2 August 2006

Perspective - a culture of low standards

It is quite amazing how much we are influenced by the people around us and their habits. It happens in every sphere of life (I could give thousands of examples but a moments thought will surely reveal them). Climbing is no different. Have you ever ended up bouldering with some new people at the wall and found yourself picking up their habits. Niall McNair climbs with a very positive-aggressive technique style. My normal style is fast but careful. After a day out with Niall I find myself naturally climbing more like him. We are incredibly limited by our own inhibitions and habits and they work on us without us even noticing. When doing strength research in a sport science lab it never fails to amaze me the immediate effect on a subject’s muscular output just from screaming “COME ON!” at them. And yes, the effect has been soundly proven. Basically you are saying ‘it’s OK to let your guard down and give it your all’.

The national average standard for climbers in the UK is very low – VS/HVS from what I gather. Ask most climbers and they will tell you they would like to be climbing harder. You can bet a VS climber would be more likely to make it happen if 90% of climbers were at E4. It takes bit of courage to break out of the normal culture – it takes some individual thinking.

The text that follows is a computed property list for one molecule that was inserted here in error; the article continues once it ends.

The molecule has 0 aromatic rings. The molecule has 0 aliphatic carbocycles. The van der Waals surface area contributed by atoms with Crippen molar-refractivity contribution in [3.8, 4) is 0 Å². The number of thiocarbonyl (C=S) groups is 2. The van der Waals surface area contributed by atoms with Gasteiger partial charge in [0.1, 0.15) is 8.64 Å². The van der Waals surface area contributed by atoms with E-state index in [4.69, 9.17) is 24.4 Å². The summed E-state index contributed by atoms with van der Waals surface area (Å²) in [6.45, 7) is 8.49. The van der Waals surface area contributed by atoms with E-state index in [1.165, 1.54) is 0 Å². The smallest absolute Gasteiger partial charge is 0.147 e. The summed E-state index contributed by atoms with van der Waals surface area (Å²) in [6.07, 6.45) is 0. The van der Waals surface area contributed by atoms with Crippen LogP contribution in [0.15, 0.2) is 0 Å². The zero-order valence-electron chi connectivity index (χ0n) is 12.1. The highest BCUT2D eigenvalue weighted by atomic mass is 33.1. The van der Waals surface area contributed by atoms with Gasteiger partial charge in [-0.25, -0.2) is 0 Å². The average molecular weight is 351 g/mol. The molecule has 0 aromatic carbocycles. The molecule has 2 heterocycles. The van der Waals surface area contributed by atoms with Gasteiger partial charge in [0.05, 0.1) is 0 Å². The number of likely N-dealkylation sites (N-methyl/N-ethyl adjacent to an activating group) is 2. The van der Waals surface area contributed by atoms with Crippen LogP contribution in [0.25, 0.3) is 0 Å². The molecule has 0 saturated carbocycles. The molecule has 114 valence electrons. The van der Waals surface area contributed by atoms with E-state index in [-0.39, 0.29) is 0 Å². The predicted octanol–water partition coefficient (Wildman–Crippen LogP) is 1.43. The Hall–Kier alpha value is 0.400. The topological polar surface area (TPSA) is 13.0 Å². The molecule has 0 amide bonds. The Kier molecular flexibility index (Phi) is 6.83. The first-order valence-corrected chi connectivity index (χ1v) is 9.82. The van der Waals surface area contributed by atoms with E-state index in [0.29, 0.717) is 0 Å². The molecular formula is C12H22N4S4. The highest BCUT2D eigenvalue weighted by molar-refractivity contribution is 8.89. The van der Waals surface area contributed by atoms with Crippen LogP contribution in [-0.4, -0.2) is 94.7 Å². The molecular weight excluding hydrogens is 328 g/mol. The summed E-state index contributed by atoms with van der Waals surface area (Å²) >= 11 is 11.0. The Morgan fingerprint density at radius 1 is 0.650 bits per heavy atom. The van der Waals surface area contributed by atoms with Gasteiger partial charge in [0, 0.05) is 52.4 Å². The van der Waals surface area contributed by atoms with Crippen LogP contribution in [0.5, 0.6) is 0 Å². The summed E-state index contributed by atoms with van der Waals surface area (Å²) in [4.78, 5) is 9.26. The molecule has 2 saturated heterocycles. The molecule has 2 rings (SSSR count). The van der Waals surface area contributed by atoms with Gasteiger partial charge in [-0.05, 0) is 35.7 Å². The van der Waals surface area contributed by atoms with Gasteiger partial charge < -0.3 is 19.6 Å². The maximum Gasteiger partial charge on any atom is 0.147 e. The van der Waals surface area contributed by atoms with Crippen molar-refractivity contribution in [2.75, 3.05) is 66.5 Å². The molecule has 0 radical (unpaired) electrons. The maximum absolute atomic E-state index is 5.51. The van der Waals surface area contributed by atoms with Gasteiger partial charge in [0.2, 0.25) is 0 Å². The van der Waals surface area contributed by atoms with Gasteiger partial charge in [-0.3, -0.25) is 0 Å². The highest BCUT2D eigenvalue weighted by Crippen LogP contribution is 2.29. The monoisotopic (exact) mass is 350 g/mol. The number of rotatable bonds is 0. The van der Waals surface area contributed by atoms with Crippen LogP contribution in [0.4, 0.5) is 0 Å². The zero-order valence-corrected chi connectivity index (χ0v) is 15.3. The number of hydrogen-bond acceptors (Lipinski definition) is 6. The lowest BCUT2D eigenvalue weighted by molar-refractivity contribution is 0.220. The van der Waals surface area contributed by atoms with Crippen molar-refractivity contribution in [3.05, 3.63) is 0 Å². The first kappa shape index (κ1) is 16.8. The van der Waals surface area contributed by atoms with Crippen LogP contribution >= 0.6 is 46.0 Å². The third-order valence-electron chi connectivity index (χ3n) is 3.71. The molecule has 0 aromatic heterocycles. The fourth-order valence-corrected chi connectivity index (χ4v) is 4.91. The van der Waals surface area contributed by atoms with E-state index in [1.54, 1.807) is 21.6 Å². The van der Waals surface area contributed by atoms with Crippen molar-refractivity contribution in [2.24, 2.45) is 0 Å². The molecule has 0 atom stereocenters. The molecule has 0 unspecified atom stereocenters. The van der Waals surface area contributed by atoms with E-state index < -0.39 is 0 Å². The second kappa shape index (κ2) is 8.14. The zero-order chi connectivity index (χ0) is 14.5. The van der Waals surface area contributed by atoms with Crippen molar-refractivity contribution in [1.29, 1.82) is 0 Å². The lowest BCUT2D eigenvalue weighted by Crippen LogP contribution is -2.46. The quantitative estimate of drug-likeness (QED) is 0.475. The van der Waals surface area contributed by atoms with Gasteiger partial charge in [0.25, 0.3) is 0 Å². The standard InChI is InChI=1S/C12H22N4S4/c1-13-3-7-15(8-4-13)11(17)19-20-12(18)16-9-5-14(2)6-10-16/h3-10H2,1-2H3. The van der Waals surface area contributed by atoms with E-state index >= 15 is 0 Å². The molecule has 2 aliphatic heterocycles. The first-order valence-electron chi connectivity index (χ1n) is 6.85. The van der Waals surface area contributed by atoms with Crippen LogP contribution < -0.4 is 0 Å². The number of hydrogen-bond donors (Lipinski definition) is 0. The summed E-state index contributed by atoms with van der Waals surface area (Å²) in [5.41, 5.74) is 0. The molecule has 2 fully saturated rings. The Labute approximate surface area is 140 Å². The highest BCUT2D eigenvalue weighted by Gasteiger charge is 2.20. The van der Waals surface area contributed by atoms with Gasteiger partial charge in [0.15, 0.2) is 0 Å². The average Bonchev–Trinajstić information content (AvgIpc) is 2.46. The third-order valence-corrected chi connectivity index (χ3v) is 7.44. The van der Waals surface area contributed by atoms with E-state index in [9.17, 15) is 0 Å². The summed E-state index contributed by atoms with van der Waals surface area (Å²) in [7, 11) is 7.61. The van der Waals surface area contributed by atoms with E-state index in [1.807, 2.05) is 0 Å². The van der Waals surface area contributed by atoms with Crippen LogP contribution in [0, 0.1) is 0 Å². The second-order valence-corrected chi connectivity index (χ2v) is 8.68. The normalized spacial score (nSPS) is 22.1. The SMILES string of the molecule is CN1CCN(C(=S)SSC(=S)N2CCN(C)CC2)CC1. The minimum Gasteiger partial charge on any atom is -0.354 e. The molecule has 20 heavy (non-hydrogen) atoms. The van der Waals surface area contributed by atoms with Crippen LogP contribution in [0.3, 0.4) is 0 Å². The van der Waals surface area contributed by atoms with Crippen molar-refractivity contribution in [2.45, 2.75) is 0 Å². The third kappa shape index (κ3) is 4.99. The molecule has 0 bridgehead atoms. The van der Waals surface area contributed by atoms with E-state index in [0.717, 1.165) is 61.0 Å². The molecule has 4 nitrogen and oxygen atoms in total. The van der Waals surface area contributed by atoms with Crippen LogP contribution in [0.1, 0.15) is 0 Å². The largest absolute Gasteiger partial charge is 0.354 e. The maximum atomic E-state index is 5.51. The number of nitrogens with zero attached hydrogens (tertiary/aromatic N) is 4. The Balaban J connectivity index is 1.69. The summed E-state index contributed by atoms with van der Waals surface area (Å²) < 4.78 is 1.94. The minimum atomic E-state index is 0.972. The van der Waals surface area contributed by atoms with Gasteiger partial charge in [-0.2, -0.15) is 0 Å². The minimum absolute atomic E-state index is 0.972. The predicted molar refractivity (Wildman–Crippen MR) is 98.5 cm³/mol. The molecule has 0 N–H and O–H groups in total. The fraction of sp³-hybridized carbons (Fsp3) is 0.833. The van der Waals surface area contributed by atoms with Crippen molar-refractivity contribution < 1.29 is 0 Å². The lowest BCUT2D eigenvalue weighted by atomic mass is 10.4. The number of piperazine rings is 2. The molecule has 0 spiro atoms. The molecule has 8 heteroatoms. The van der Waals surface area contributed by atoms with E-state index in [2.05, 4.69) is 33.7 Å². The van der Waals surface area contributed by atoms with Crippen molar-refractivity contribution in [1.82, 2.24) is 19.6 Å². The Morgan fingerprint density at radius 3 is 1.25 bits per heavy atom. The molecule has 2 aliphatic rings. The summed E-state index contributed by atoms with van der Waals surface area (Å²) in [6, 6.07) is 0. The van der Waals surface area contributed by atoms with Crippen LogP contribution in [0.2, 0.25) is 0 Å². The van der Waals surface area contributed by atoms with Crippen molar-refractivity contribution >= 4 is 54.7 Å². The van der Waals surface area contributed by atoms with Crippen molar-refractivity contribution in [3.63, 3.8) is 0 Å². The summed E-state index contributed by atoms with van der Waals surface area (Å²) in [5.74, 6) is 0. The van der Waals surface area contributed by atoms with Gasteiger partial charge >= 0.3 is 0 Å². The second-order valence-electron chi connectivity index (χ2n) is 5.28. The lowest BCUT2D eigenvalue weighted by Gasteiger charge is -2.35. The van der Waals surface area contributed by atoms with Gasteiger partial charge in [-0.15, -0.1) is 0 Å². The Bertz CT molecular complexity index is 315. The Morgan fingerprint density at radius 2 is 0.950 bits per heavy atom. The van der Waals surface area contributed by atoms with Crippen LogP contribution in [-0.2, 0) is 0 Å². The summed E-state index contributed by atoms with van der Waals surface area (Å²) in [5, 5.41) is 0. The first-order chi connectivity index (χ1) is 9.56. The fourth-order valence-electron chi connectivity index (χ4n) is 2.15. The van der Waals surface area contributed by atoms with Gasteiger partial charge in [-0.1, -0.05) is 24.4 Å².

Interacting with as many people, places, habits, and resources as possible that have a ‘social norm’ that oozes a high standard of quality, performance, effort, whatever the variable, will work its way into your norms. Yes, believe is or not if you spend all your time climbing with good climbers (good in some respect, not necessarily grade, maybe just effort level) it rubs off on you without you even knowing it. It’s quite a marvellous feeling when it happens! If none of your climbing mates train, will you go and train on your own while they go to the pub? If you live in the Spanish Basque country and EVERYONE climbs 8c including the females these days, will you stick at VS? Of course there is a balance to be struck between your climbing goals compromising the places and people you spend your time with, but most peoples balance has room to shift a little. You only get one life and there are many paths through it, you might as well choose a good one.


tonan said...

been climbing for 5 months, lead a few e2's. can see how i can improve. Life is in part about laying your own path and you illustrate this point well in the article

Anonymous said...

When I was climbing with my mates in the UK, we never went beyond E1. I put this down to the mental block of moving into the E number grade range – suddenly way more serious than HVS, VS, etc. I now live in Australia, and by using the Australian grading system, this mental block has been completely removed.